After the catamaran race, my husband went searching for some of these flighty creatures and I hopped on my bike to tour the villages.

Oudeshild, is a delightful fishing port, with some inviting shops and fish restaurants. One shop, Skiler Kaai, stocks pretty much every type of nautical clothing you’d want, including attractive and durable fishermen sweaters made of cotton and recycled wool. Next door at Veronica’s fish stand, you can get a heap of incredibly fresh, decadent deep-fried fish “nuggets” for 3.50 euros. You can wolf them down right there at the wharf picnic tables amid the hubbub of the tourist and fishing boats.

Another village, Den Hoorn, is known primarily for its picturesque church and a restaurant that purportedly serves every conceivable type of Scotch. De Koog, on the western coast, protected from the sea by a large dune, is very touristy. The walking zone is jammed with sun worshipers and cafés are filled to the brim.

De Cocksdorp, in the north, is famous for its lighthouse. In all the postcards, it’s red but somewhere along the way it morphed to pink. Red or pink, it’s still a majestic sight.

During nice weather, booking a room on Texel can be challenging. However, with help from the tourist office Web site and the accommodating English-speaking agents, we found a delightful bed and breakfast in Den Burg. Our little home-away-from-home was spic and span. The proprietress was a charmingly enthusiastic lady who hugged and kissed me upon on arrival as if I were her long-lost daughter.

She escorted us to our room and then led us back downstairs where she rummaged in her armoire for a little glass jar filled with unmarked keys. She gave us one for the front door and one for the bedroom. She made us practice on both until she was satisfied that we were key-competent. She even gave us the key to her garage so we could store our bikes.

Our hostess didn’t speak English and her German sounded like Dutch, which made communication interesting if not always completely successful. Regardless of how things were going, periodically she’d fling her arms about like a schizophrenic windmill and then collapse forward like a rag doll, arch back up, slap her hands on both cheeks and grin, eyes wide open.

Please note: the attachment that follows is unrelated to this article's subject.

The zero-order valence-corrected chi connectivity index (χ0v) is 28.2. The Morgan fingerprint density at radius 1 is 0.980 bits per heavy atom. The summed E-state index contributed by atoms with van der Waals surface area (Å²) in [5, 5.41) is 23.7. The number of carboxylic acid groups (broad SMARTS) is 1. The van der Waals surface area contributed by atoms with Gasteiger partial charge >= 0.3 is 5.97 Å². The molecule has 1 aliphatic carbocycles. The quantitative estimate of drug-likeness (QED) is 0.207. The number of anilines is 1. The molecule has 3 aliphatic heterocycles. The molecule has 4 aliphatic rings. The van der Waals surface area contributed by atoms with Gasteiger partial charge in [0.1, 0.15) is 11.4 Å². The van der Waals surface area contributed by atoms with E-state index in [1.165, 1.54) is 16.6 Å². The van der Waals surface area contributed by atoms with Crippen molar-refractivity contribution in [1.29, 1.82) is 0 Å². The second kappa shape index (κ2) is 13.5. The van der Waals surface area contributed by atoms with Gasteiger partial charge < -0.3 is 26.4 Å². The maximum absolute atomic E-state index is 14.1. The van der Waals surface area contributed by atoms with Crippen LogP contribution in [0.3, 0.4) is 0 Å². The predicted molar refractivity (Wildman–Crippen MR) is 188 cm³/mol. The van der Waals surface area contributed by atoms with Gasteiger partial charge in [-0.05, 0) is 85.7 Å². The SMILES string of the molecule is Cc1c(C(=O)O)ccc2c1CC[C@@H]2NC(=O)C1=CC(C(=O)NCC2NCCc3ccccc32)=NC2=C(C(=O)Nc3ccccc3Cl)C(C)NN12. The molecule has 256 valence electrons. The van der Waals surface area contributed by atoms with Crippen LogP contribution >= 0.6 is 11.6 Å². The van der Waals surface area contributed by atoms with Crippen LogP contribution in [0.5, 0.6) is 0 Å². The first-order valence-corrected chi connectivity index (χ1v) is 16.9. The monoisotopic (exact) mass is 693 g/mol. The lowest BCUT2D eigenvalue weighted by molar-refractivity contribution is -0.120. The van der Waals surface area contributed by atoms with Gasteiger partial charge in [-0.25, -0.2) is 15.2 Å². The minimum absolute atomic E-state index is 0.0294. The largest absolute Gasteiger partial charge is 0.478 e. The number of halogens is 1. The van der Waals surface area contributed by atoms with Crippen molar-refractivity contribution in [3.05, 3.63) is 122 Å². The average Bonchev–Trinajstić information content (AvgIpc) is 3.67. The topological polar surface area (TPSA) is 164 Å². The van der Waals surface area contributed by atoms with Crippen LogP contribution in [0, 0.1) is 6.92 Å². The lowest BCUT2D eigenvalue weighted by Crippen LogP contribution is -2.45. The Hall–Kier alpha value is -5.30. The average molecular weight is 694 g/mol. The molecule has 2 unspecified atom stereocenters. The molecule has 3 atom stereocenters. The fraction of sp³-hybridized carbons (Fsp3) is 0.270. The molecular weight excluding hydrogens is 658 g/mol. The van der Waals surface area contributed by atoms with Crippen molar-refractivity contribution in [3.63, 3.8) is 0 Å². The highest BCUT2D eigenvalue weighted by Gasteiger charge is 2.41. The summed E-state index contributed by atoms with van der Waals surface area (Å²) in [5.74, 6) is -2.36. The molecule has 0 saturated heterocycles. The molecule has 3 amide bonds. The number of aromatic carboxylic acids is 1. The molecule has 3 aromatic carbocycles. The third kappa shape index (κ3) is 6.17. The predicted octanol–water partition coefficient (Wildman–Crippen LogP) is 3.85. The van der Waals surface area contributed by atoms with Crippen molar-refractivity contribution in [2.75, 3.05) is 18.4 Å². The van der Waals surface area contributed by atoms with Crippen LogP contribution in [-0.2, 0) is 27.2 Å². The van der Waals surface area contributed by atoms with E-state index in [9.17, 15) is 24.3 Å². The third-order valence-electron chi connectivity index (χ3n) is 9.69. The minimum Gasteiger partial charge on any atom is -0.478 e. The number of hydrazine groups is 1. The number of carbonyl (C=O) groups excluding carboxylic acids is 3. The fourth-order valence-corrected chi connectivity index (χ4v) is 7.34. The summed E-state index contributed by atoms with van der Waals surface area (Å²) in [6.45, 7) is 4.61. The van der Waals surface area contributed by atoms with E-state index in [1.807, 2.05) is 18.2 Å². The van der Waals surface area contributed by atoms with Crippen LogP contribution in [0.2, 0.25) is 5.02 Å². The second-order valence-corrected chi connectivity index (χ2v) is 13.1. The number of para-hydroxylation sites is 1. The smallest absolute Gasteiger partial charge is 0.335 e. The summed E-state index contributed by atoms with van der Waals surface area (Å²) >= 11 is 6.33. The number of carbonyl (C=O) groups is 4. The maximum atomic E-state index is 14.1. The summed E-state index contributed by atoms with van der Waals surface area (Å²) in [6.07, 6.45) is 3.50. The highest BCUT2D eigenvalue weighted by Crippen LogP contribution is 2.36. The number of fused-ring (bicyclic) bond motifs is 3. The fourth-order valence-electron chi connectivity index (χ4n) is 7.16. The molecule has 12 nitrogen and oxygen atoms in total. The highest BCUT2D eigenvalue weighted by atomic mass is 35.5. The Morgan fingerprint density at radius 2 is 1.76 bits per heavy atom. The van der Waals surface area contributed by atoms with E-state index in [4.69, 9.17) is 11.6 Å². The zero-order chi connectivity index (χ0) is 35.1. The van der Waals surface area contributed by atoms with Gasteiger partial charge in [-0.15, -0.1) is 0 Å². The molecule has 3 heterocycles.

If our hostess was a bit eccentric, it only enhanced the experience and besides, the house was immaculate, the breakfast abundant — coffee, breads, jams, cheese and sliced meat — and the price was right at 40 euros per night for two (bathroom down the hall).

In terms of food, Texel’s offerings run the gamut from streetside eats to upscale dining. In the center of Den Burg is a great people-watching spot, Bruint Je Beer. There you can watch the world go by under huge shade trees while downing a beer (1.90 euros) or house wine (2.20 euros), delivered by young, belly-button-bare waitresses.

Julena, a restaurant recommended by a local antiques dealer, was packed and offered a very tempting menu but it was booked so we tried upscale Het Vierspan. The halibut with a Serrano ham crust with a white wine basil sauce, and cod with a beurre blanc sauce were outstanding. Both fish dishes arrived piled on a fan of unrecognizable but delicious dark green vegetables shaped like miniature asparagus, accompanied by a large cube of gloriously rich potato au gratin. After the meal, the cozy nook by a circular free-standing fireplace beckoned for an after-dinner drink.

For more casual dining Het Schoutenhuys is a good choice. The specialty is — surprisingly — spareribs. They’re usually served with corn on the cob and a salad. The young couple next to us was scarffing down a huge pile of the sticky ribs, which admittedly looked divine. We enjoyed the stuffed eggplant and gyros at Nikos de Griek, but the big hit was the hospitality. First the waitress surprised us with a complimentary ouzo while we pondered the menu and then before our wineglasses were empty, she topped them off as if they were water glasses. Now that’s service.